Wednesday, 17 September 2014

Scots and the City: An Update


Here's a snapshot of the pre-referendum situation:

The polls are close
Throughout today they have gone from being too close to call, to the No voters having a marginal lead. They currently stand at No: 52% Yes: 48% (Great British Breakup Debate, Channel 4, 10:36pm 17/09/2014) but nobody knows how long this will last.

Rump UK is scared
Earlier today Gordon Brown delivered this impassioned final plea to Scottish voters

A Tory was quoted in The Times yesterday saying that the tone of the No campaign sounded like "a man whose wife is leaving him, but instead of trying to win her back by talking about all the wonderful things they have done together, and telling her how much he loves her, he is shouting about how she won't get any money or see the children if they get divorced". It seems that the government has been hit by the realisation that a Yes vote is a real possibility, but hoping that No voters are the "silent majority".

Scotland doesn't seem to have any solid currency plans
Scotland hopes If Scotland keeps the pound it will expose itself to the risks of having currency union without fiscal union (fiscal - control tax and expenditure policies). This could create conditions similar to those that caused the Eurozone crisis.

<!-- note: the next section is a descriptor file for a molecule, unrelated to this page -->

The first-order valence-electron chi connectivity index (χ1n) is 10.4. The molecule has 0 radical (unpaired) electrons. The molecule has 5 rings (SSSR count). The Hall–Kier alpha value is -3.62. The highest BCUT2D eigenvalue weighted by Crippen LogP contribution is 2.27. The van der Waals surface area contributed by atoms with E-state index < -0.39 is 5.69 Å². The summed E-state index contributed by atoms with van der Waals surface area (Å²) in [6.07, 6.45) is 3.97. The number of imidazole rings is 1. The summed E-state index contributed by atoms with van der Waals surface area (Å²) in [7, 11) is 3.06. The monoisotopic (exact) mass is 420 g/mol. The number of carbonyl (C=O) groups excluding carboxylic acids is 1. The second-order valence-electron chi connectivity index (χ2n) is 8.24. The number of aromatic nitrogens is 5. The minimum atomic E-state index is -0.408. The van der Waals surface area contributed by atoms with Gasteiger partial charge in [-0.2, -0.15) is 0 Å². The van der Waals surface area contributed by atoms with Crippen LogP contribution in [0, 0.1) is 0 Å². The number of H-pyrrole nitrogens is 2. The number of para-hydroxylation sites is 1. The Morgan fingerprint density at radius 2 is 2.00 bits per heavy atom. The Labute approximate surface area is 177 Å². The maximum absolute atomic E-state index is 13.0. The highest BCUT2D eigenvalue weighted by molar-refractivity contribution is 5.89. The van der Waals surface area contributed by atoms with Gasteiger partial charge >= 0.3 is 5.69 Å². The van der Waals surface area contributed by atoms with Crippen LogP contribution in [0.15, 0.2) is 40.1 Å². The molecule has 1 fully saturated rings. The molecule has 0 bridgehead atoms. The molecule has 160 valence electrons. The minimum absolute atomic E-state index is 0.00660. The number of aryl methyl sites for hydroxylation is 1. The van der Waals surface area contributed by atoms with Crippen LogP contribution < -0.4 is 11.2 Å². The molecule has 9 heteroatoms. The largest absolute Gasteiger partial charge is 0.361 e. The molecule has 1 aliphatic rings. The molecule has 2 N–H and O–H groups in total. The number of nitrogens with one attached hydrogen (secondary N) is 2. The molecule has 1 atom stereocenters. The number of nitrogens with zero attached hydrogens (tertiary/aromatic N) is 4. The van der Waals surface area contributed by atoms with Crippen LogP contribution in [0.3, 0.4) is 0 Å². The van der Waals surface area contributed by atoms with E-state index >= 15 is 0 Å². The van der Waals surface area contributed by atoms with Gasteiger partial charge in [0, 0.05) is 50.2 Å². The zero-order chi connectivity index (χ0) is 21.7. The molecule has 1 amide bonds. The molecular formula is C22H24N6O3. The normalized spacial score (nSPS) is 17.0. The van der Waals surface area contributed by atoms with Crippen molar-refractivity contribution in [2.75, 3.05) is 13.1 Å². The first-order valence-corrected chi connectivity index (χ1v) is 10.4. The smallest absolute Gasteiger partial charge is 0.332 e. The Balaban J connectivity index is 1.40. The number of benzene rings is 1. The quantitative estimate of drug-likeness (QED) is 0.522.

If Scotland continues to use the pound without the Bank of England as a lender of last resort, it will have little or no control over monetary policy (ie control over money supply and interest rates), and no bailout options in the case of economic difficulty. (read more about sterlingisation)

Either way, it will be all change
There will be a decentralisation of powers from Westminster. Not just for Scotland, but other regions too.

We'll know the fate of the UK by 7AM on Friday. What are your thoughts on Scottish Independence?


Read more on the legal implications of a Yes vote:
Lawyer 2B - 'How will the UK's legal system change if the Scots vote yes?'
Herbert Smith Freehills - 'What if Scotland leaves the UK? Implications for international arbitration and disputes arising from independence'

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